Art speaks to our dark unconsciousArt is like our dreams. Paintings, music and theater can be an expression of our unconscious selves. "Art attracts us only by what it reveals of our most secret self," said the filmmaker Jean-Luc Goddard.
One of the darker areas of art that probes the unconscious was Betsy Millard's topic when she lectured Tuesday night on the topic of German painting from the fall of Nazi Germany to the fall of the Berlin Wall. The paintings which Millard projected on the screen at the Duncan Law Seafood Consumer Center were the tortured reflections of a culture that had been repressed and brutalized by a totalitarian regime only to be split down the middle in defeat by one of its occupying powers.
The most powerful painting I have seen is Gassed, by John Singer Sargent. It depicts a line of blinded World War I soldiers holding on to each other as they grope their way through a medical camp. Any notion that war is glorious vanishes with a look at this piece of art.
Seeing Gassed or the German works that Millard showed is reminiscent of what Van Gogh's biographer Antonin Artaud wrote: "No one has ever written or painted, sculpted, modeled, built, invented, except to get out of hell."
At the close of her lecture, Millard mentioned Eight Student Nurses by a German artist named Gerhard Richter. In black and white, the paintings are depictions of the Chicago nurses who were murdered by Richard Speck in 1966. This painting, said Millard, is about how American society has become numbed by violence and immune to emotion.
We are running a war in Iraq, and it's a good bet that the vast majority of Americans have no emotional connection to that war. The toll of dead stands at 496 and the number of wounded are more than 2,000. As Vietnam taught us, a large percentage of the wounded will carry physical and emotional burdens for the rest of their lives. Vietnam also taught us that those wounded will emerge from the shadows only when they write books about their trauma. Most of America has no first-hand connection with military life and really doesn't want to know soldiers' stories when they are less than heroic.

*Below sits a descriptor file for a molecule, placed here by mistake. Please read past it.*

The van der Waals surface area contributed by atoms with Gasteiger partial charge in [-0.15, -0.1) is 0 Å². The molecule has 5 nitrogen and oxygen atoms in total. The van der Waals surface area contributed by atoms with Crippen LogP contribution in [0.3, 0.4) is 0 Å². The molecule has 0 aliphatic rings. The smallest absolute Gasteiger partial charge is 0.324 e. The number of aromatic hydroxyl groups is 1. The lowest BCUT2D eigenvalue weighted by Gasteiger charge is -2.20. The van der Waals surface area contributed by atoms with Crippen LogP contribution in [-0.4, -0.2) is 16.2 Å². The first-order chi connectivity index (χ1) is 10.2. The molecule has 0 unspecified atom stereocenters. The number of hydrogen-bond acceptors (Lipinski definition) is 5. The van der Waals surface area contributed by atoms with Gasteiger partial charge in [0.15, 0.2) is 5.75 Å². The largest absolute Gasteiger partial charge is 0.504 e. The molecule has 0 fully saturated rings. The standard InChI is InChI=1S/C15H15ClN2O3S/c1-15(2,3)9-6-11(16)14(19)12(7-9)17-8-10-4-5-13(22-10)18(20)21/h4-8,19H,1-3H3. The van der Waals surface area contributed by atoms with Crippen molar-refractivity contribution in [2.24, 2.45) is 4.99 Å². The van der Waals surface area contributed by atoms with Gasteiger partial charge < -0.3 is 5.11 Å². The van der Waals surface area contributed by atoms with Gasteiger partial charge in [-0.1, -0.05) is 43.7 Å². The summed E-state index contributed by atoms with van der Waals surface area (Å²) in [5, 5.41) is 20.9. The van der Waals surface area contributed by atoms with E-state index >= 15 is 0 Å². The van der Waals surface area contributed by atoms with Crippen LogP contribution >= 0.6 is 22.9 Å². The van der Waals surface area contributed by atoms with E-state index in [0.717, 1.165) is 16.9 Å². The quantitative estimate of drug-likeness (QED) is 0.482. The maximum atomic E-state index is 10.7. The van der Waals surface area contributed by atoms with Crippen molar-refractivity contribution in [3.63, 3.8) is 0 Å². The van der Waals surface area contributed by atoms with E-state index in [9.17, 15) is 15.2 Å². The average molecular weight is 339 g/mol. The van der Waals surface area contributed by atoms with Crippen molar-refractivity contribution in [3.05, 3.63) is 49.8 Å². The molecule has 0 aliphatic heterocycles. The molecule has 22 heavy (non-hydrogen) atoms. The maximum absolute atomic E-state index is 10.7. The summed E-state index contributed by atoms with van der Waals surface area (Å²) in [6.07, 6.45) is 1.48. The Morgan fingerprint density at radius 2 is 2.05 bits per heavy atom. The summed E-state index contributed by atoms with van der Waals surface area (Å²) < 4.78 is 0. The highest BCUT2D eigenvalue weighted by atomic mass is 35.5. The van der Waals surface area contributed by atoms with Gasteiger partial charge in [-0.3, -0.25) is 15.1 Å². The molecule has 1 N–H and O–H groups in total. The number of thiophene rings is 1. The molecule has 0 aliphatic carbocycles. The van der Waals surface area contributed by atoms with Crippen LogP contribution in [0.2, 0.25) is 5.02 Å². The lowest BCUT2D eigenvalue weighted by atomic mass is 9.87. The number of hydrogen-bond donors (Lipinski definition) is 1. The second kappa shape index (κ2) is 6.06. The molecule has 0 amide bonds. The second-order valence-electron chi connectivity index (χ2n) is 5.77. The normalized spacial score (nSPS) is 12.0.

Perhaps Americans view the Iraq War with detachment because there is no draft and because our borders are not threatened. Or perhaps, as Richter suggested in his painting, because Americans are numbed from living in a popular culture that is awash in gratuitous violence.
An artist or a psychologist might suggest that Americans are ripe for running a war without emotion because our mass culture of television, movies and video games is rife with violence. Those who track such things have reported that by the time a child is 8 years old, he or she has witnessed televised acts of violence numbering in the thousands.
If two presidential candidates - Wesley Clark and John Kerry - have first-hand knowledge of war's violence, the governor of California gained celebrity and therefore his political career by practicing extreme violence on screen as an actor. Among these three, Arnold Schwarzenegger would win a name recognition contest. Schwarzenegger is the biggest celebrity, and we live in an age of plasticized celebrity.
Broadcasters last week conducted a fig- urative moment of silence to note the 40th anniversaryJohnson put poverty in front of our faces because he had first-hand knowledge. of President Lyndon Johnson's War on Poverty. Listening to Johnson tell Congress that it was unacceptable for Americans to live in poverty amidst the richest nation on earth was a reminder of how far we've come in four decades.
If anything, we are a nation more divided between rich and poor. One does not have to cite Gospel to recognize that a nation thus divided is an unhealthy place. In ways large and small, we have been desensitized against the poverty that is all around us.
Johnson put poverty in front of our faces because he had first-hand experience in that department. As a young man he had taught in a Texas school. His students were impoverished Mexicans and whites. In a similar way, when Johnson demanded a civil rights act and a voting rights act, he was speaking on behalf of his black servants who had to go to the bathroom in a ditch when they drove his senatorial car back to Texas in the 1950s because they could not use public restrooms.
I can no more imagine George W. Bush speaking with feeling or conviction about the poor or the wounded than I can imagine young Arnold Schwarzenegger enlisting in the military to serve his country.